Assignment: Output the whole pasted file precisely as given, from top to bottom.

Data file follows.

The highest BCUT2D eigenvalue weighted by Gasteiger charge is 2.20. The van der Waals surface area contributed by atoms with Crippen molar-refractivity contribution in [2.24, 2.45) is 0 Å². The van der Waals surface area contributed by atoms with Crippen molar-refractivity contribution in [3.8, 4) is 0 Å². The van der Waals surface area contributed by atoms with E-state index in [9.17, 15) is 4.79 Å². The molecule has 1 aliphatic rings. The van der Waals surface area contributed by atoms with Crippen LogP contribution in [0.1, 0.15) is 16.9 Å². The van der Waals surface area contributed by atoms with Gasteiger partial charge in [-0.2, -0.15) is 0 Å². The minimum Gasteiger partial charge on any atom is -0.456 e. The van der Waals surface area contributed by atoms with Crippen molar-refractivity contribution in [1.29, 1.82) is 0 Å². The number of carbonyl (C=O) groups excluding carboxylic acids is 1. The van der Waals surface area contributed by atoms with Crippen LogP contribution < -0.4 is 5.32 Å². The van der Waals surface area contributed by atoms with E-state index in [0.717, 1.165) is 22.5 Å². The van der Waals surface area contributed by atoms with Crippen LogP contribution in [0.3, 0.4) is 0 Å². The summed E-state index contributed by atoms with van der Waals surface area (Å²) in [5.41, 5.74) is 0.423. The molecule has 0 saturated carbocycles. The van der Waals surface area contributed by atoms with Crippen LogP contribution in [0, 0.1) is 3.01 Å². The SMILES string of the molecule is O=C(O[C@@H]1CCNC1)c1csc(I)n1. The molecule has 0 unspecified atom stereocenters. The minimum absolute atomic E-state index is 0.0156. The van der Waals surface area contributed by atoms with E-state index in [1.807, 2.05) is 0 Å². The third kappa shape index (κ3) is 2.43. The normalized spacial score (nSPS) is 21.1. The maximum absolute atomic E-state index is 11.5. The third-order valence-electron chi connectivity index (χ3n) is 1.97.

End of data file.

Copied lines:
The highest BCUT2D eigenvalue weighted by Gasteiger charge is 2.20. The van der Waals surface area contributed by atoms with Crippen molar-refractivity contribution in [2.24, 2.45) is 0 Å². The van der Waals surface area contributed by atoms with Crippen molar-refractivity contribution in [3.8, 4) is 0 Å². The van der Waals surface area contributed by atoms with E-state index in [9.17, 15) is 4.79 Å². The molecule has 1 aliphatic rings. The van der Waals surface area contributed by atoms with Crippen LogP contribution in [0.1, 0.15) is 16.9 Å². The van der Waals surface area contributed by atoms with Gasteiger partial charge in [-0.2, -0.15) is 0 Å². The minimum Gasteiger partial charge on any atom is -0.456 e. The van der Waals surface area contributed by atoms with Crippen molar-refractivity contribution in [1.29, 1.82) is 0 Å². The number of carbonyl (C=O) groups excluding carboxylic acids is 1. The van der Waals surface area contributed by atoms with Crippen LogP contribution < -0.4 is 5.32 Å². The van der Waals surface area contributed by atoms with E-state index in [0.717, 1.165) is 22.5 Å². The van der Waals surface area contributed by atoms with Crippen LogP contribution in [0.3, 0.4) is 0 Å². The summed E-state index contributed by atoms with van der Waals surface area (Å²) in [5.41, 5.74) is 0.423. The molecule has 0 saturated carbocycles. The van der Waals surface area contributed by atoms with Crippen LogP contribution in [0, 0.1) is 3.01 Å². The SMILES string of the molecule is O=C(O[C@@H]1CCNC1)c1csc(I)n1. The molecule has 0 unspecified atom stereocenters. The minimum absolute atomic E-state index is 0.0156. The van der Waals surface area contributed by atoms with E-state index in [1.807, 2.05) is 0 Å². The third kappa shape index (κ3) is 2.43. The normalized spacial score (nSPS) is 21.1. The maximum absolute atomic E-state index is 11.5. The third-order valence-electron chi connectivity index (χ3n) is 1.97.